Moments before Michelle Obama entered Giles Hall at Spelman College in Atlanta, students who attend the prominent HBCU for women and their male counterparts from nearby Morehouse College discussed how their lives were inspired by her memoir, Becoming.
Obama snuck into the room shortly after 1 p.m. and surprised the students, who were given the opportunity to greet and receive guidance from one of the most powerful persons of this generation. For the past semester, a select group of students from Spelman and Morehouse had studied her memoir as a foundational text of their political science class, Black Women: Developing Public Leadership Skills.
Obama displayed the elegance that became her signature during her tenure as the first lady of the United States.
During the intimate discussion, Obama spoke about her book, which details her life, starting with her humble beginnings on Chicago’s South Side, to serving as the first Black first lady in U.S. history.
“If you still believe here today as students at Morehouse and Spelman that you are not good enough, it’s not about something that’s happened to you today,” Obama told the students. “It’s probably a part of what you’ve heard and seen consistently throughout your life. And that’s your story that you have to own and have to understand. That’s what this book is about.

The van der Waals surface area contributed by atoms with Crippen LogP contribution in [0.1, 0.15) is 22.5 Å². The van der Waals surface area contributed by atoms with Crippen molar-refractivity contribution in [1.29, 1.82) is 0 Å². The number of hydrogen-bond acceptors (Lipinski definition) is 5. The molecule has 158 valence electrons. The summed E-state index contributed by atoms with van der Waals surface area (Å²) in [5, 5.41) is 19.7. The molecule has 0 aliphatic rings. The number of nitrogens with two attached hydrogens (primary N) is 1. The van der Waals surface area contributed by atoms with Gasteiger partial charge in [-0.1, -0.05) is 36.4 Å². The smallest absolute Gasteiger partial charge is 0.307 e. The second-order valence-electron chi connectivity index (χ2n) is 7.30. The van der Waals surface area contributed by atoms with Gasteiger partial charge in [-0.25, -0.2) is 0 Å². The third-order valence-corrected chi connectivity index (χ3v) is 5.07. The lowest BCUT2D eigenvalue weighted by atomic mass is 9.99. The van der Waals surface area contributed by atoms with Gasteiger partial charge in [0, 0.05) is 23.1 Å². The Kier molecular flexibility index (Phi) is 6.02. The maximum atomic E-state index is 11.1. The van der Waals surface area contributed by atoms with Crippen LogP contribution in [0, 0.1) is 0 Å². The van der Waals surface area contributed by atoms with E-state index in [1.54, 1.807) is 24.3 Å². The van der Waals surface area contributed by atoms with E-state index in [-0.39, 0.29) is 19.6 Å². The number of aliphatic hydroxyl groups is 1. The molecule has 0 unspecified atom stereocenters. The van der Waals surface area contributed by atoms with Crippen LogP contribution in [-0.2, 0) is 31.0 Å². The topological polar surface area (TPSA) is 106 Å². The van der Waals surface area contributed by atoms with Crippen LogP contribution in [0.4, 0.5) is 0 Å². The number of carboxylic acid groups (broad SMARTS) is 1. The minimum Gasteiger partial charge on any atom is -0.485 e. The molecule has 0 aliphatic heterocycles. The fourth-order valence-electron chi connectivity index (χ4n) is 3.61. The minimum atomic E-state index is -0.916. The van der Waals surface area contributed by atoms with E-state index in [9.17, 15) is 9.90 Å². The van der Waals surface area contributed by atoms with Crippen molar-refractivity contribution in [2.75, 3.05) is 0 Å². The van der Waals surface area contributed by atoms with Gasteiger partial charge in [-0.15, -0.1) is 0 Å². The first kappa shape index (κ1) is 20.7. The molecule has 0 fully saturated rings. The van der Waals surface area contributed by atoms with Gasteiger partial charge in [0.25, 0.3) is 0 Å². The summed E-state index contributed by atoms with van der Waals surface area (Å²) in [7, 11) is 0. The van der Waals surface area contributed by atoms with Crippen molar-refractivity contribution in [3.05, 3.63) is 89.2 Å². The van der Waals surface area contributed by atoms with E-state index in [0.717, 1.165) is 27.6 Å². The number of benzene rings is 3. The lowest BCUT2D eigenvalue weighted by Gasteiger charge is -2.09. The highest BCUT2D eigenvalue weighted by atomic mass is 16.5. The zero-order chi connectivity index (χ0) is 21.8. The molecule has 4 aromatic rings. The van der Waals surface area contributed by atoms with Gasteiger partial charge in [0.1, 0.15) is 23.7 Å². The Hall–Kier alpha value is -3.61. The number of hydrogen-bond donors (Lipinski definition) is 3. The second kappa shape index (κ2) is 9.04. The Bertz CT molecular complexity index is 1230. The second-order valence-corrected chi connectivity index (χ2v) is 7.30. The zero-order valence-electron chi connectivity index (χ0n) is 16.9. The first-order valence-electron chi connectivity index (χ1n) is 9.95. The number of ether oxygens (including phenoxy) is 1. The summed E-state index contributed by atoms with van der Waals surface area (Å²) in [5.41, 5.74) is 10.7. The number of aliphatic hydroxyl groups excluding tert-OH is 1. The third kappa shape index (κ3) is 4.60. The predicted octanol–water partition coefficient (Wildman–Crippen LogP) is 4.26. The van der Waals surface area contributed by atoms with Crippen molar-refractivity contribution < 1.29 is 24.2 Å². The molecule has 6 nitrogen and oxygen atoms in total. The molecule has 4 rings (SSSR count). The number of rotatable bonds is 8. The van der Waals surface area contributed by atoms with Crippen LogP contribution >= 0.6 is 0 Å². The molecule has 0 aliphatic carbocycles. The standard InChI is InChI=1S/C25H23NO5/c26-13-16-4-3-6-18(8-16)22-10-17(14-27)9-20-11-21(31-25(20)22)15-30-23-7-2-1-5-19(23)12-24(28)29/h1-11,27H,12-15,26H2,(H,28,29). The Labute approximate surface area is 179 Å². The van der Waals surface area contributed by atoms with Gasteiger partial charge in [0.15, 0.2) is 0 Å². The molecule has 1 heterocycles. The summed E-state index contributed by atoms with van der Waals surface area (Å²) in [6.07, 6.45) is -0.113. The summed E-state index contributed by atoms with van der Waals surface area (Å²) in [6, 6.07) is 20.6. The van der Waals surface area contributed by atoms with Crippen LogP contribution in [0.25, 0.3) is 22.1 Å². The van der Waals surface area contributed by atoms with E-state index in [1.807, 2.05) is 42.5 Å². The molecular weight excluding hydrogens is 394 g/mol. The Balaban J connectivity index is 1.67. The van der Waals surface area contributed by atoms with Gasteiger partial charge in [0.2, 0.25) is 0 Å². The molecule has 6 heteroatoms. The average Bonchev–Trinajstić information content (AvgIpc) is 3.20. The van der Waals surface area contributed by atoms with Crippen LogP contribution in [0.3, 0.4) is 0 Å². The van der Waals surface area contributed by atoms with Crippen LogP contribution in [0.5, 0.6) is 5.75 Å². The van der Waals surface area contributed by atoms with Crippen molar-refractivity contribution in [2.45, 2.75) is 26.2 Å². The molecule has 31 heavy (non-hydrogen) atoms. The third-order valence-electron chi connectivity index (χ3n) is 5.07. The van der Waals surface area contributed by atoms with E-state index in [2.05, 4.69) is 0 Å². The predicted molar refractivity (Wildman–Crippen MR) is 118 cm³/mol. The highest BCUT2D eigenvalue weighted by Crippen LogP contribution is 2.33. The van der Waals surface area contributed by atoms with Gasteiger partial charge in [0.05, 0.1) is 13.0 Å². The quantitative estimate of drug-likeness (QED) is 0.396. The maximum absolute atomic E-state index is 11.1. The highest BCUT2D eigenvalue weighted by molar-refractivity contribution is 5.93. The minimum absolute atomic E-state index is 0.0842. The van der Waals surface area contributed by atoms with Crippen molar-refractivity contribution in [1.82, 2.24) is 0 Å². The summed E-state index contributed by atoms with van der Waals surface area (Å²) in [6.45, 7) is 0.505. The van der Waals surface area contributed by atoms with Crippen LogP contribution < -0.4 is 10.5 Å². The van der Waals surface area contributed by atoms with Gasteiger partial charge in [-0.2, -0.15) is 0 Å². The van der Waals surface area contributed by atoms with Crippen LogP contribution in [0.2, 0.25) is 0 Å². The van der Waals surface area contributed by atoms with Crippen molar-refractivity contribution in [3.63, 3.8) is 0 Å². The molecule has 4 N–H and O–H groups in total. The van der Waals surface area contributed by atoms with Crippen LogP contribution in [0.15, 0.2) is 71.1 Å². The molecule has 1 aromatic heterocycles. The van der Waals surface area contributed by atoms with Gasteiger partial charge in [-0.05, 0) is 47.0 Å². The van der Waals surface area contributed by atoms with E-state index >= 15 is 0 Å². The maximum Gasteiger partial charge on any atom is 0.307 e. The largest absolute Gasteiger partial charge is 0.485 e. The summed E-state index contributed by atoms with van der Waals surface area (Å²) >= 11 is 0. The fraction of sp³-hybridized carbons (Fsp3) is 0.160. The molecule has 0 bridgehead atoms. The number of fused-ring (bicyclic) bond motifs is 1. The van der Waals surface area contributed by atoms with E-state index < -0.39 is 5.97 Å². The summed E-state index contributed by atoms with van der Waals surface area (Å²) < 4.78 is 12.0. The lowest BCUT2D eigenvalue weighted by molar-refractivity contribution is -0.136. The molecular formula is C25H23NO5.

“You’ve got to be able to go over the moments in your life that brought you to a moment of joy and happiness or broke you down and be able to understand how has that made you who you are today and what are you going to do to recalibrate.”
In Becoming, Obama also shared how love and faith undergirded her marriage to former President Barack Obama. Some have even argued that she was the person who inspired the nation’s first Black president to reach his greatest potential.
Michelle served as one of Barack’s first mentors. When he walked into the offices of Sidley & Austin in the summer of 1989, it was she who guided him and made his transition smooth. She became one of his top assets during his initial run for president by giving powerful speeches that inspired men and women.
As first lady, she implemented plans to create a healthier nation. She was also a beloved figure who garnered respect across political lines. Along with her work in the United States, she also took on the role of raising a family while her husband held the most powerful seat in the nation.
“I’m so excited, and I really appreciate her for coming to Spelman,” senior Zoe Holloway told rolling out. “The book is all about women’s empowerment. I really like that she was able to show a side of herself that we don’t get a chance to see often.”